Wednesday, 18 January 2017

KEEPING SCORE: Razor-sharp and snarky, Four Can’t Play hits close to home

LIFE'S A BEACH: HoShing and Samuels laughing it up; (below) HoShing, Lowe and Titus.

Four Can’t Play (Basil Dawkins Productions) 
Director: Douglas Prout and Toni-Kay Dawkins 
Cast: Oliver Samuels, Ruth HoShing, Dennis Titus and Maylynne Lowe 
Venue: Little Little Theatre, Kingston 

YOU’D love to be a fly on the wall at the Jamaican-based north-coast hotel, where the action (heated drama, flat-out-funny humour) unfolds in Four Can’t Play, the well-written and splendidly acted new stage work from Basil Dawkins. 

Having already treated theatregoers to such memorable potboilers as What the Hell is Happening To Us, Dear?, For Better or Worse, Which Way Is Out? (and the list goes on), the veteran playwright makes a solid return to form, exploring relationship dynamics, flawed personalities, pride and dignity, with terrific results. Simply put, the play sizzles. 

In addition to his quartet of strong actors, Dawkins has an excellent repeat collaborator in Douglas Prout (co-directing again with Toni-Kay Dawkins), who elevates the script into a triumph boasting just the right the balance of entertainment, food for thought and life lessons. If nothing else, Four Can’t Play proves that the Dawkins/Prout dream team knows people and they know drama. 

We are introduced to two couples, who are staying at this well-appointed hotel that has a gorgeous poolside, where most of the action takes place. But they’re not here for a romantic getaway. Oh, no. Couples counselling has brought this foursome all the way out here. 

As it turns out, the older couple – Superintendent O'Mally, affectionately called ‘Heartthrob’ (Samuels), and his bride-to-be Gwendolyn (HoShing) are gearing up for that trip down the aisle. The younger pair – a former ‘mixologist’ named Barry (Titus) and his estranged private-dancer spouse Anne (Lowe) are getting a divorce after nine years.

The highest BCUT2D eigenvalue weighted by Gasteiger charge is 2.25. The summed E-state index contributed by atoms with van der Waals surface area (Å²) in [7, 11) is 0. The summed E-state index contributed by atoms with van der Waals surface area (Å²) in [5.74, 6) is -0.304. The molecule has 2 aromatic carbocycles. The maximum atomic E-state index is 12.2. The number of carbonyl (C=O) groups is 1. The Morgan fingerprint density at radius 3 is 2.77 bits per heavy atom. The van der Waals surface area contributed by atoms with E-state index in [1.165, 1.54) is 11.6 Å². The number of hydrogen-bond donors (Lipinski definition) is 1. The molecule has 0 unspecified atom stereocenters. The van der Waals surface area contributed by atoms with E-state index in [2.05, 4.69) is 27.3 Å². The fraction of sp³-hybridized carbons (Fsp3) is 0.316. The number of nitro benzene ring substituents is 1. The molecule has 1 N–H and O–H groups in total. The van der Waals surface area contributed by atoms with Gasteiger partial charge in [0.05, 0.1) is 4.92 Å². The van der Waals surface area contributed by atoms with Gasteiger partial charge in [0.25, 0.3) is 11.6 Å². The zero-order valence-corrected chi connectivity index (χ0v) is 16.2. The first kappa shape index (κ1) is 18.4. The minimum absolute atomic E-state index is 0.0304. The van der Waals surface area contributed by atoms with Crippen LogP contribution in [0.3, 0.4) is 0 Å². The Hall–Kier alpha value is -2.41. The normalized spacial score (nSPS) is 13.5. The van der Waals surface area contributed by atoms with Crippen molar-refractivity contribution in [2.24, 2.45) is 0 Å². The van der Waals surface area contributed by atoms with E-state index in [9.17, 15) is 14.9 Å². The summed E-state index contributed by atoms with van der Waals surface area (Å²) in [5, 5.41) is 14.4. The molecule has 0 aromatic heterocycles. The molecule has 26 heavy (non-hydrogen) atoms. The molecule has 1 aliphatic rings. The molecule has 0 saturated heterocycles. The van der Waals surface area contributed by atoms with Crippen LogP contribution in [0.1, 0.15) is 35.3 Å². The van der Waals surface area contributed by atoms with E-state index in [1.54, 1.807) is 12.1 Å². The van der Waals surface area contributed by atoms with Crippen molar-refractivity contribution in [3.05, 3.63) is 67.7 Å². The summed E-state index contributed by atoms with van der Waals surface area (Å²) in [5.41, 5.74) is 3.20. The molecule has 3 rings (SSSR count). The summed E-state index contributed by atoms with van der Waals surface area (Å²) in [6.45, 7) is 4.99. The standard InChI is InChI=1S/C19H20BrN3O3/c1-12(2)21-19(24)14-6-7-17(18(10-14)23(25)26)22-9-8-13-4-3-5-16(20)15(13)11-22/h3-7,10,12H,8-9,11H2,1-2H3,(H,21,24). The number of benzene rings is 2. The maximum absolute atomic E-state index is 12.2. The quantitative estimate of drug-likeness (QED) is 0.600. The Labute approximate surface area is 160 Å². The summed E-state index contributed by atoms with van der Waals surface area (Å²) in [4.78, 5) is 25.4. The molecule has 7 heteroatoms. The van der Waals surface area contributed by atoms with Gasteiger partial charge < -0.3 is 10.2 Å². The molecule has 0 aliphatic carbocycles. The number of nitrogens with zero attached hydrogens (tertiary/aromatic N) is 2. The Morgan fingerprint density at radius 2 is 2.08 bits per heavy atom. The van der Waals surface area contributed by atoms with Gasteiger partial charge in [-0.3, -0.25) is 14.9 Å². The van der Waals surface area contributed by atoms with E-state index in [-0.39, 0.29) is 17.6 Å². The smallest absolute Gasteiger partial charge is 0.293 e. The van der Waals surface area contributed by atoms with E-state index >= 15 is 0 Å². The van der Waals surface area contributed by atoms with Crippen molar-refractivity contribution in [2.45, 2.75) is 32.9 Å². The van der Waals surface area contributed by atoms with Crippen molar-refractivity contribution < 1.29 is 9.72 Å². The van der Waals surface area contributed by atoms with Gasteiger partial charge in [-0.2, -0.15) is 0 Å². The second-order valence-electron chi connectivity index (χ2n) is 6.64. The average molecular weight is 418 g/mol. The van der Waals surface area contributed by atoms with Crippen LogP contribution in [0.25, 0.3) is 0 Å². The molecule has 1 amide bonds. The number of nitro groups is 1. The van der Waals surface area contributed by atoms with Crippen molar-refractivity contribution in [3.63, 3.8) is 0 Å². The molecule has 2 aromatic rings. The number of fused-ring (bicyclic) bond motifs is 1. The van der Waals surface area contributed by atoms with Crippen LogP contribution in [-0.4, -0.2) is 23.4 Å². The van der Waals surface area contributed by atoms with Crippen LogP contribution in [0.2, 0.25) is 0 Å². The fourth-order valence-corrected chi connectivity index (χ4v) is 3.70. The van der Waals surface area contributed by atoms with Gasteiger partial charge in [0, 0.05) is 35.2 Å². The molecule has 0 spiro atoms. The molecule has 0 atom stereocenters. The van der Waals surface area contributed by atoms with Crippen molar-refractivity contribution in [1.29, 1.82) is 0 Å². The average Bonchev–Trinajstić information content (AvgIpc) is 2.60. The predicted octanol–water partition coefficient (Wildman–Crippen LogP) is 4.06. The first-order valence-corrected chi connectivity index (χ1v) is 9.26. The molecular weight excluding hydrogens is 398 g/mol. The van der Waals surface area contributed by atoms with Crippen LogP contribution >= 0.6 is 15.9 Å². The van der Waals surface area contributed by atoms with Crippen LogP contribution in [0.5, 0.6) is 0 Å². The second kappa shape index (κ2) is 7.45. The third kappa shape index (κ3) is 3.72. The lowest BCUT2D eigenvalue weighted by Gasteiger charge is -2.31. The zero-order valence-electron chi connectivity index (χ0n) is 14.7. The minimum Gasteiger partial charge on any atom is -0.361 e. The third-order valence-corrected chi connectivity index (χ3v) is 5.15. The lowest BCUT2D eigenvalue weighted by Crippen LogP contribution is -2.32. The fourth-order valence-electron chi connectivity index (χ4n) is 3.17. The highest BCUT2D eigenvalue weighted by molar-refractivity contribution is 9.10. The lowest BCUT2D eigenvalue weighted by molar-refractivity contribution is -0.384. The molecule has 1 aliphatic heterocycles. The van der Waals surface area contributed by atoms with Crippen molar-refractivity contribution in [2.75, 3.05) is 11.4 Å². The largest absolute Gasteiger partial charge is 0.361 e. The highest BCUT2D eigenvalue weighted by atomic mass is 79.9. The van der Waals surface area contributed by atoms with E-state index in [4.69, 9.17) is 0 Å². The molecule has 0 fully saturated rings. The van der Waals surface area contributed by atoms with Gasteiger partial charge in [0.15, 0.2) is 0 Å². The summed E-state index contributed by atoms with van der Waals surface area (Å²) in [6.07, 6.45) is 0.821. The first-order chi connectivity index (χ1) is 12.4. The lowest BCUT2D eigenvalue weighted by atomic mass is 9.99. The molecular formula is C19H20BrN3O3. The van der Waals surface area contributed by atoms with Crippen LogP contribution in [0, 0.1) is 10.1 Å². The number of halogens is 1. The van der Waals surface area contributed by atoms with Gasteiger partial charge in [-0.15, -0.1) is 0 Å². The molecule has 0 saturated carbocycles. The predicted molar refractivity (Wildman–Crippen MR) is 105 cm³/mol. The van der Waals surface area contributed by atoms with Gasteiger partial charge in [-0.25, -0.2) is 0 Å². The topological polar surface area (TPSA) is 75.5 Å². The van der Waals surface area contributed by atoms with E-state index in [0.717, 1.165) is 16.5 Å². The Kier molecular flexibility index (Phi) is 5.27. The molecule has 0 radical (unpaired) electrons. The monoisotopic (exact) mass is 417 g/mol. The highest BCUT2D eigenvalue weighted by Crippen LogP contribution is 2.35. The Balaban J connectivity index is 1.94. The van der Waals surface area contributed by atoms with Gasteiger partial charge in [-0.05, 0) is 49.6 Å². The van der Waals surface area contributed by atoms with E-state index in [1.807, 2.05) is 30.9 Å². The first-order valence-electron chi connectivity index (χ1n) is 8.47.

The couples are in adjoining rooms, so they end up sharing the pool and swapping stories. Heartthrob’s vociferous snoring is a potential deal-breaker for Gwen, who can be a tad overbearing, given her high standards. Anne’s frequent dalliances with the men she “performs” for rub Barry the wrong way. As we come to find out, he has an explosively violent temper. In other words, these are people you know or known by someone you know. Still, what starts out as a relatively peaceful, relaxing and purposeful weekend devolves into a hot mess, where even the police have to get involved. 

They say the course of true love never runs smooth, and Four Can’t Play drives this point home – and then some. It helps, too, that the actors (last seen together in 2014’s Divorce Papers) share a winning chemistry that keeps audience members riveted. Samuels and HoShing are at that certain age and certain stage of their careers, where the performances they offer feel effortless – a lip-smacking lesson in character study that isn’t lost on their younger counterparts. 

Razor-sharp and emotionally precise, Titus and Lowe burn a hole in the stage, bringing that raw passion and electric energy we associate with lovers constantly at loggerheads. Lowe, especially, delivers truly mesmerizing work, as the story nears its climax. 

Watching Four Can’t Play you might recall classics like Who’s Afraid of Virginia Woolf? and even Tyler Perry’s more recent Why Did I Get Married? But you are never less than impressed by Dawkins’ uncanny ability to marry (pun intended) dramatic and comedic elements in his storytelling to sterling effect. In short, and with next to nothing to complain about, Four Can’t Play scores. Tyrone’s Verdict: B+

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